Killingsworth, Brady and Smith
Killingsworth, Brady & Smith
Based in Long Beach, the firm of Killingsworth, Brady & Smith was responsible for some of the greatest mid-twentieth century structures in Southern California.
Spearheaded by Edward Killingsworth, the firm designed Case Study Houses, office and university buildings, and luxury hotels around the world. Yet Long Beach holds claim to many of their most renowned designs.
Their signature works include Case Study House #25, the Richard Opdahl House on Naples Island, and the Cambridge Office Building.
Completed in 1957, the firm’s own award-winning office building epitomized Modernist principles, integrating architecture and the natural landscape seamlessly. Over four decades, the firm helped shape the campus of Cal-State Long Beach as architect of its master plan.
Edward Killingsworth, FAIA (1917-2004) was born in Taft, California. He aspired to become an artist while attending USC, but he ultimately received a bachelor’s degree in architecture in 1940, graduating with honors. He served as a captain for the Army Corps of Engineers during World War II and received the Bronze Star.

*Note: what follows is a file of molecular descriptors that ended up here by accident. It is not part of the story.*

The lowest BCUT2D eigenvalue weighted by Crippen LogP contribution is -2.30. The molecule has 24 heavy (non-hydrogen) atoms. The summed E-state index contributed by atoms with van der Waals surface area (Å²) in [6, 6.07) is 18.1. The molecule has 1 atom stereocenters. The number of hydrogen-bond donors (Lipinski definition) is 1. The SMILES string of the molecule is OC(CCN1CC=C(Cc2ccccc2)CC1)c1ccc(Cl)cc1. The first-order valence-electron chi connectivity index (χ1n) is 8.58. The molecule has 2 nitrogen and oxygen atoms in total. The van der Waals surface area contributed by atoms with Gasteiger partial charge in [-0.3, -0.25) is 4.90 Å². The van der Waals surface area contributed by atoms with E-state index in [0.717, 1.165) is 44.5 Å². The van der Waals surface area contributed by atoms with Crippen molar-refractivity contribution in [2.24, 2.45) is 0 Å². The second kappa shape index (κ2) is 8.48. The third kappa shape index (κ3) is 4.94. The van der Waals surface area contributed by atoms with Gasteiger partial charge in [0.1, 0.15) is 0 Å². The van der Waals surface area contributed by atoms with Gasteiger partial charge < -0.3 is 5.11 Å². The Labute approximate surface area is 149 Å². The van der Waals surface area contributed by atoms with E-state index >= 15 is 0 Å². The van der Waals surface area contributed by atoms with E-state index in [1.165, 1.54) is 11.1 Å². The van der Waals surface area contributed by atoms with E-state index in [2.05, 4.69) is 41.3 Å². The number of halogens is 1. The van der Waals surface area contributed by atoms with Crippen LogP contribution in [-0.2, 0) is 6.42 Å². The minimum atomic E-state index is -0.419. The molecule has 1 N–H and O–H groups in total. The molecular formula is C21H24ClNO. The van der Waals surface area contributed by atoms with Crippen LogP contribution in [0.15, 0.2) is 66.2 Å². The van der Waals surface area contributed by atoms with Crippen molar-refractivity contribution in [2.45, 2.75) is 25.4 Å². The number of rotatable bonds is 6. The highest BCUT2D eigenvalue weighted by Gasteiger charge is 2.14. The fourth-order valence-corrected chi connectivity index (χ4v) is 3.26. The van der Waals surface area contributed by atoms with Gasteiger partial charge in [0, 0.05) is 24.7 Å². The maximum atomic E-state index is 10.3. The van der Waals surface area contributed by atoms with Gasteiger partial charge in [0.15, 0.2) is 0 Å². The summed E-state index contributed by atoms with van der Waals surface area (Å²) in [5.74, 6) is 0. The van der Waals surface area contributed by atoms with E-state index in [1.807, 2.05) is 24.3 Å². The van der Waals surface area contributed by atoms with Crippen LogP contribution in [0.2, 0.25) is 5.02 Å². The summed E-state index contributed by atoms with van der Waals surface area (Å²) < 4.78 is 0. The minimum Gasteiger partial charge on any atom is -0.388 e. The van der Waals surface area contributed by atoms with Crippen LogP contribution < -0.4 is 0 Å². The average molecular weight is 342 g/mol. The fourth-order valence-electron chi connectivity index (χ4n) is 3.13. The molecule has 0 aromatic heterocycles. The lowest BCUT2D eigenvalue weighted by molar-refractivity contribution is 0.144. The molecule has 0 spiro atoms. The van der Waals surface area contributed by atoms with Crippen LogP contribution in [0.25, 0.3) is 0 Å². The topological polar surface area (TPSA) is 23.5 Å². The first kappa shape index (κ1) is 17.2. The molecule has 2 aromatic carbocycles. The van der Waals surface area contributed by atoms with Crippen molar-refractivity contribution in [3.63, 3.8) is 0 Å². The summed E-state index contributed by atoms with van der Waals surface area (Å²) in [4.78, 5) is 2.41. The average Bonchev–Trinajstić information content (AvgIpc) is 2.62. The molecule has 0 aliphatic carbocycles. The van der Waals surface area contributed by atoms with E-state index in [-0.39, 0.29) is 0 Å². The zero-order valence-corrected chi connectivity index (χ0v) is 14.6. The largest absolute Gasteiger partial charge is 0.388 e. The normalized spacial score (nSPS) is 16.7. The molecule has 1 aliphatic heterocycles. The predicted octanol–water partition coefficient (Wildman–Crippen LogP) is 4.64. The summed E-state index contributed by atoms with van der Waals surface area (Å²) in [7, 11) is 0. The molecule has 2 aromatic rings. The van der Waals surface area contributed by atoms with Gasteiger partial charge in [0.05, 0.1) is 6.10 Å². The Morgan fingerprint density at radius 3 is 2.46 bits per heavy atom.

Jules Brady (1908-1996) was born in Long Beach and, like Killingsworth, graduated from USC with a degree in architecture in 1940. Also a native Californian, Waugh Smith (1917-2010) received his architecture degree with honors from UC Berkeley in 1940.
All three partners started their careers working for the Long Beach firm of Kenneth S. Wing. In 1953, the three architects established their own firm, Killingsworth, Brady & Smith.
The practice was largely influenced by Killingsworth’s style: horizontal structures that elegantly incorporated post-and-beam construction, open floor plans, glass, concrete, flat roofs, and soaring entrances. The firm opened an additional office in Honolulu in 1961 to accommodate a hotel project for the Hilton Corporation.
Waugh Smith left the practice in 1962, and the firm was renamed Killingsworth, Brady & Associates. Killingsworth, Brady & Smith received numerous awards, including several AIA Awards and the Sao Paolo Biennial Medal in 1961.
Waugh Smith retired in 1964. Jules Smith continued his partnership with Killingsworth until his retirement. In 1984, Edward Killingsworth became a partner at Killingsworth, Stricker, Lindgren, Wilson & Associates. He continued to practice architecture until his death in 2004.